Thursday, March 01, 2007

Should bunkers be inside the fairway lines only?

Pacific Dunes #3, offers an excellent example

The best bunkers are built when they are placed where you want to go. I’m not talking about cutting off an avenue of approach, but in a position where you would have naturally played for if there were no bunkers. Or as Alister Mackenzie eloquently said, “A hazard placed in the exact position where a player would naturally go is frequently the most interesting situation, as then special effort is needed to get over or avoid it”

The 16th at St. Andrew’s is made by the location of the Principal’s nose. The bunker cluster is about 260 yards off the tee in the exact location you would play for if the hole had no bunkers. Because of the out of bounds is on the right edge of the fairway, you would naturally aim to the left side of that fairway hoping to cut it back into the middle. Therefore the bunker location creates an instant decision from the tee.

The Braid Bunker at Nairn

The 5th hole at Nairn is a favourite of mine and the bunker added by James Braid makes an enormous difference to your decision making from the tee. It’s not in the exact position you would like to go, since that involves hugging the beach, but in the exact place you would naturally bail to avoiding flirting with the beach. Braid keeps you honest with that one simple bunker.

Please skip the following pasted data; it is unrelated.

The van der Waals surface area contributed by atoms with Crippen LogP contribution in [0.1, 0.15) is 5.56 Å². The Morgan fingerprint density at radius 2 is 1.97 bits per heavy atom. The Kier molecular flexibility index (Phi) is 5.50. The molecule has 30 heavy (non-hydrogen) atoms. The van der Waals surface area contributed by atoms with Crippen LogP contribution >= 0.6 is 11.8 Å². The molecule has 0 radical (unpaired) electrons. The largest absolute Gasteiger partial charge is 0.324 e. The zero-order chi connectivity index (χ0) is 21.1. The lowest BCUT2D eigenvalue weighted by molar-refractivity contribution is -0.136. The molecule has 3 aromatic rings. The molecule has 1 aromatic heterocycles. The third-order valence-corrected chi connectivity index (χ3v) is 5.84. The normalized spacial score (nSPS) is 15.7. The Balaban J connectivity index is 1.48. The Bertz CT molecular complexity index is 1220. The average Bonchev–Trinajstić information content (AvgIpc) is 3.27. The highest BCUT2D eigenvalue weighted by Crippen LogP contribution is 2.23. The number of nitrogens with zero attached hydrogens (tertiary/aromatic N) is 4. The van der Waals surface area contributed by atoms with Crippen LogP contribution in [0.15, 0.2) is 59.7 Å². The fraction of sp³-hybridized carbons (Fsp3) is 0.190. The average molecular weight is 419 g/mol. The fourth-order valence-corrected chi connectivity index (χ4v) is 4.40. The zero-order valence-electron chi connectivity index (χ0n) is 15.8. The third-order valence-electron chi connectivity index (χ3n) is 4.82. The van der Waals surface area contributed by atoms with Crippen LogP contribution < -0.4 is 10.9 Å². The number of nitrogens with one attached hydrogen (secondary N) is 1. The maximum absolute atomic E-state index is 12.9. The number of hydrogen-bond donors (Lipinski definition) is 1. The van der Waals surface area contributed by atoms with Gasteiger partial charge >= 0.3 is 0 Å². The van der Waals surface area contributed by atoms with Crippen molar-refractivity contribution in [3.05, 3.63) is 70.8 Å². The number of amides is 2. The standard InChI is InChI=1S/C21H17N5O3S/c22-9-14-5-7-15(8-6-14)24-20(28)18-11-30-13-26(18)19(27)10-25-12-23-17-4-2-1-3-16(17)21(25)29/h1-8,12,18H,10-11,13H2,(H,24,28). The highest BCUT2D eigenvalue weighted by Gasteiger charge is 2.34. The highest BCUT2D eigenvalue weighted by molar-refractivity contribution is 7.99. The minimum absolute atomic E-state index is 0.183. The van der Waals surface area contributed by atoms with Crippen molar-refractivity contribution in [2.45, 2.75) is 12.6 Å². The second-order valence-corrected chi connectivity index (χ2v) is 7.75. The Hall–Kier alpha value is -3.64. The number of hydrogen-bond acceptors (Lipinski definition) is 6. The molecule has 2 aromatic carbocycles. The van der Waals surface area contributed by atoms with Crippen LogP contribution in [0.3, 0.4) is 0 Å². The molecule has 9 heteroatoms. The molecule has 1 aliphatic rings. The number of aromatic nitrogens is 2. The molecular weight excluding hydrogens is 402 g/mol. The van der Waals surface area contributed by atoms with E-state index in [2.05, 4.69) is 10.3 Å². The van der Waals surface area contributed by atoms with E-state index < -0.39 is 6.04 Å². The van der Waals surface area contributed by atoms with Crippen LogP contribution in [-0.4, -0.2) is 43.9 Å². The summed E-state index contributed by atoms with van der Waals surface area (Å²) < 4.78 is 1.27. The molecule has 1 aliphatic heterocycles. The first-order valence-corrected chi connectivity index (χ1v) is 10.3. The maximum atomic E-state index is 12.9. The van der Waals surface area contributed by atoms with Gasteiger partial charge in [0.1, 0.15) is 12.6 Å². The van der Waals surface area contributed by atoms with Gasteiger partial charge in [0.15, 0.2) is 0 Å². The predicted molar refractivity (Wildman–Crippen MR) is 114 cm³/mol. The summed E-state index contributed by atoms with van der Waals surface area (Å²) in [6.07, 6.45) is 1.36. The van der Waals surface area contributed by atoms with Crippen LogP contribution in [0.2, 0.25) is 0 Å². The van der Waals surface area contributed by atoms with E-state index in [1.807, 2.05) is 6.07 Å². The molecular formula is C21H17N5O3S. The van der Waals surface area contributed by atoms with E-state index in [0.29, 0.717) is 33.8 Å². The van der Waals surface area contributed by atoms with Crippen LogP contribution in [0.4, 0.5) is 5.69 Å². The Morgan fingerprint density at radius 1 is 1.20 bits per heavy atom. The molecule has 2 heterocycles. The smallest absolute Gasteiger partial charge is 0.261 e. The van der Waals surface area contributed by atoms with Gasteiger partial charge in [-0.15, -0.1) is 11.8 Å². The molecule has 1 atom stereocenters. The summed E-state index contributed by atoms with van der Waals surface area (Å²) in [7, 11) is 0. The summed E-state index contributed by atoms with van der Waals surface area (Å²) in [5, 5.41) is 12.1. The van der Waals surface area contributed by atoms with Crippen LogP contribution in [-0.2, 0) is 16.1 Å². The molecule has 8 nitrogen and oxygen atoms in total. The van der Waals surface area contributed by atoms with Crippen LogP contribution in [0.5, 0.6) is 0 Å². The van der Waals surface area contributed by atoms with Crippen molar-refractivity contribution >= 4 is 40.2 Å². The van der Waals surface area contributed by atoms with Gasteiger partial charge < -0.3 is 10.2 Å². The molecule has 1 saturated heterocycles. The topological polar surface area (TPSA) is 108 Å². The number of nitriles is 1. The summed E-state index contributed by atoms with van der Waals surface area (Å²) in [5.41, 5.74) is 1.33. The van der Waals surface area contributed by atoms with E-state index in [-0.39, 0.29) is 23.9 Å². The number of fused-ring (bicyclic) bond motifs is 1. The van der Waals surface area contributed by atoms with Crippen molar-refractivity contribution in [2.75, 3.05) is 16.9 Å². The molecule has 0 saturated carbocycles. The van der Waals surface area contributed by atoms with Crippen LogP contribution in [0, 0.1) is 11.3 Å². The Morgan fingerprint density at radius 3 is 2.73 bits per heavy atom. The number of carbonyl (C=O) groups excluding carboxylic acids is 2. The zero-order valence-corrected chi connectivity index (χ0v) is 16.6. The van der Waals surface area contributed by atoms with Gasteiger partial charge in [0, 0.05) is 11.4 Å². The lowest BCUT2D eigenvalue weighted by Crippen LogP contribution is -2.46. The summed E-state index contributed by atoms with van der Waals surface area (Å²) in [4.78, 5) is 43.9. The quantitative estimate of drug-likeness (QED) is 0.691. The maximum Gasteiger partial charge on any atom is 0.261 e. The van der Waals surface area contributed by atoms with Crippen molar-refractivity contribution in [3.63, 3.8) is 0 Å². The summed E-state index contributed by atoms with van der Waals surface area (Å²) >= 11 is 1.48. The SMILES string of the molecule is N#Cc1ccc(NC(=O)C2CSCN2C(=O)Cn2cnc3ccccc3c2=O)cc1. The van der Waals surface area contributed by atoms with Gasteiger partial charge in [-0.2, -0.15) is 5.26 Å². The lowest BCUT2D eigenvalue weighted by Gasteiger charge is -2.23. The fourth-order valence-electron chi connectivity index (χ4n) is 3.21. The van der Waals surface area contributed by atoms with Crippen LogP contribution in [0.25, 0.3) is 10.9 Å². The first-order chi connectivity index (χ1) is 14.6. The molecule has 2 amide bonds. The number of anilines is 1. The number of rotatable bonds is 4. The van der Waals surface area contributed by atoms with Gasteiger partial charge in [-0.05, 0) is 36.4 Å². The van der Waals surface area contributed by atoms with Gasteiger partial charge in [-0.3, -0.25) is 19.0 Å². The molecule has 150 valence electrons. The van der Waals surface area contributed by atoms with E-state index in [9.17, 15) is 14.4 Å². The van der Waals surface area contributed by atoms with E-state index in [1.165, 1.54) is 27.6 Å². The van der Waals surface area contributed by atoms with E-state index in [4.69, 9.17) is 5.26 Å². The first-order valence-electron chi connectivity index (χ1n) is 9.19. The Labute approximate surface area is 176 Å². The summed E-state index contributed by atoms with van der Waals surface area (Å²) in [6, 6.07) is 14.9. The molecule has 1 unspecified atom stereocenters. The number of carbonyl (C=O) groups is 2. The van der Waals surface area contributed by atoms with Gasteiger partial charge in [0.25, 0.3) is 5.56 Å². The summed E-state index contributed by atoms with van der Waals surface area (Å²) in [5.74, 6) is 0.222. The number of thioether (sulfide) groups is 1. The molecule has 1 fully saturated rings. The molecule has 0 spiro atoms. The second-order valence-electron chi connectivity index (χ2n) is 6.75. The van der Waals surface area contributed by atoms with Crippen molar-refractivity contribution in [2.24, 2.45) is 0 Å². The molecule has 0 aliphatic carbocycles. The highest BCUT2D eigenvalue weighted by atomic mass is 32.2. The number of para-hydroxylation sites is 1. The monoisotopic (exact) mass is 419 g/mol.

My final example is the 5th hole at Friar’s Head. Coore and Crenshaw placed a bunker about 260 yards out from the tee, right in line with the green, that must be flown or skirted if you want to reach the green on this short par four. The smart play is to lay-up, but this solitary bunker challenges your psyche and makes you want to flirt with certain trouble. Mike Stranz suggests that, “The more you flirt with a hazard – the closer you stay to hazards or successfully carry hazards – the shorter the distance you should have to a hole with a better angle of approach” By moving bunkers to the interior of the fairways, you have to flirt even more in order to gain the best position on the hole. The remaining width on either side of the bunkering is to allow for more options for positional play and more width for the average player.

Frair's Head's 5th hole bunker, right where you want to hit it

As Willie Park Jr. summed up my thoughts best, “If a bunker is visible to the player, and there is sufficient room to avoid it, it is the player’s responsibility to steer clear of it.” If there are optional ways around the hazard and different ways to play the hole, now we have a lot more interest that flanking fairway bunkers could ever provide.


Anonymous said...

The former fairway bunker on #5 at St. George's is a great example also.It was left of centre in the crown of the hill, about 240 out. It should be restored in the middle of the night sometime. JG

Dick Kirkpatrick said...

Did you notice that there is an uncanny resemblence between the 5th hole at Nairn and the 5th hole at Friars Head.